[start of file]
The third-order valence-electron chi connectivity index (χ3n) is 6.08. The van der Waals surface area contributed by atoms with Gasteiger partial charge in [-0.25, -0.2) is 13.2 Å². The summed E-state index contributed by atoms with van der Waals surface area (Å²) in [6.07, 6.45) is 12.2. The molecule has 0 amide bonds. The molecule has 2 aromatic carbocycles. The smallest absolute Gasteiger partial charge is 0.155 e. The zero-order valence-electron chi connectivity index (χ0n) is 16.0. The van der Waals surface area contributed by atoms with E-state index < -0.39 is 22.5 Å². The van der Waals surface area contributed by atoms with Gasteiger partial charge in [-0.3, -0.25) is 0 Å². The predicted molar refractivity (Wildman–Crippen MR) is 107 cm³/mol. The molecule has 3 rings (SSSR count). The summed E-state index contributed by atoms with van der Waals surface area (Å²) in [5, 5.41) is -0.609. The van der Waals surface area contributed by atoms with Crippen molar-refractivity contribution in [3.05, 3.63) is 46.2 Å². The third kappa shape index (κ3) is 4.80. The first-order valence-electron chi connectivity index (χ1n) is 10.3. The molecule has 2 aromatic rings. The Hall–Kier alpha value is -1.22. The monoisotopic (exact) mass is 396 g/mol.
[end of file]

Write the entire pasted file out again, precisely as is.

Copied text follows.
The third-order valence-electron chi connectivity index (χ3n) is 6.08. The van der Waals surface area contributed by atoms with Gasteiger partial charge in [-0.25, -0.2) is 13.2 Å². The summed E-state index contributed by atoms with van der Waals surface area (Å²) in [6.07, 6.45) is 12.2. The molecule has 0 amide bonds. The molecule has 2 aromatic carbocycles. The smallest absolute Gasteiger partial charge is 0.155 e. The zero-order valence-electron chi connectivity index (χ0n) is 16.0. The van der Waals surface area contributed by atoms with E-state index < -0.39 is 22.5 Å². The van der Waals surface area contributed by atoms with Gasteiger partial charge in [-0.3, -0.25) is 0 Å². The predicted molar refractivity (Wildman–Crippen MR) is 107 cm³/mol. The molecule has 3 rings (SSSR count). The summed E-state index contributed by atoms with van der Waals surface area (Å²) in [5, 5.41) is -0.609. The van der Waals surface area contributed by atoms with Crippen molar-refractivity contribution in [3.05, 3.63) is 46.2 Å². The third kappa shape index (κ3) is 4.80. The first-order valence-electron chi connectivity index (χ1n) is 10.3. The molecule has 2 aromatic rings. The Hall–Kier alpha value is -1.22. The monoisotopic (exact) mass is 396 g/mol.